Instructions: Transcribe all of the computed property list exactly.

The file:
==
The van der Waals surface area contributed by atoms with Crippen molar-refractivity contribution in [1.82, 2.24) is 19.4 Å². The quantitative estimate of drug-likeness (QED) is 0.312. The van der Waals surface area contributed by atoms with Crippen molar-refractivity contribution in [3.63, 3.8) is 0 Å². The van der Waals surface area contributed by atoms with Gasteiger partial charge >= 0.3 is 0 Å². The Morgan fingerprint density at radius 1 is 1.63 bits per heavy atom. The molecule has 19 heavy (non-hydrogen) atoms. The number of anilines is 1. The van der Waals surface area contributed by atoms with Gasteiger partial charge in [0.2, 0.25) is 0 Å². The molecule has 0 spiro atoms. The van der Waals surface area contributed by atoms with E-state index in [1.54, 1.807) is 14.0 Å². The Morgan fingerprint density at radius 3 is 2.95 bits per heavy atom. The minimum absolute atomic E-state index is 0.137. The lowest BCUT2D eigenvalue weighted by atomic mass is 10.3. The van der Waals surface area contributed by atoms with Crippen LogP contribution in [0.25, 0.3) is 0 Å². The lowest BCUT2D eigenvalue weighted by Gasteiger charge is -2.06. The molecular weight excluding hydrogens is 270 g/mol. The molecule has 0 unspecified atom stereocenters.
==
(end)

The van der Waals surface area contributed by atoms with Crippen molar-refractivity contribution in [1.82, 2.24) is 19.4 Å². The quantitative estimate of drug-likeness (QED) is 0.312. The van der Waals surface area contributed by atoms with Crippen molar-refractivity contribution in [3.63, 3.8) is 0 Å². The van der Waals surface area contributed by atoms with Gasteiger partial charge >= 0.3 is 0 Å². The Morgan fingerprint density at radius 1 is 1.63 bits per heavy atom. The molecule has 19 heavy (non-hydrogen) atoms. The number of anilines is 1. The van der Waals surface area contributed by atoms with Gasteiger partial charge in [0.2, 0.25) is 0 Å². The molecule has 0 spiro atoms. The van der Waals surface area contributed by atoms with E-state index in [1.54, 1.807) is 14.0 Å². The Morgan fingerprint density at radius 3 is 2.95 bits per heavy atom. The minimum absolute atomic E-state index is 0.137. The lowest BCUT2D eigenvalue weighted by atomic mass is 10.3. The van der Waals surface area contributed by atoms with Crippen LogP contribution in [0.25, 0.3) is 0 Å². The lowest BCUT2D eigenvalue weighted by Gasteiger charge is -2.06. The molecular weight excluding hydrogens is 270 g/mol. The molecule has 0 unspecified atom stereocenters.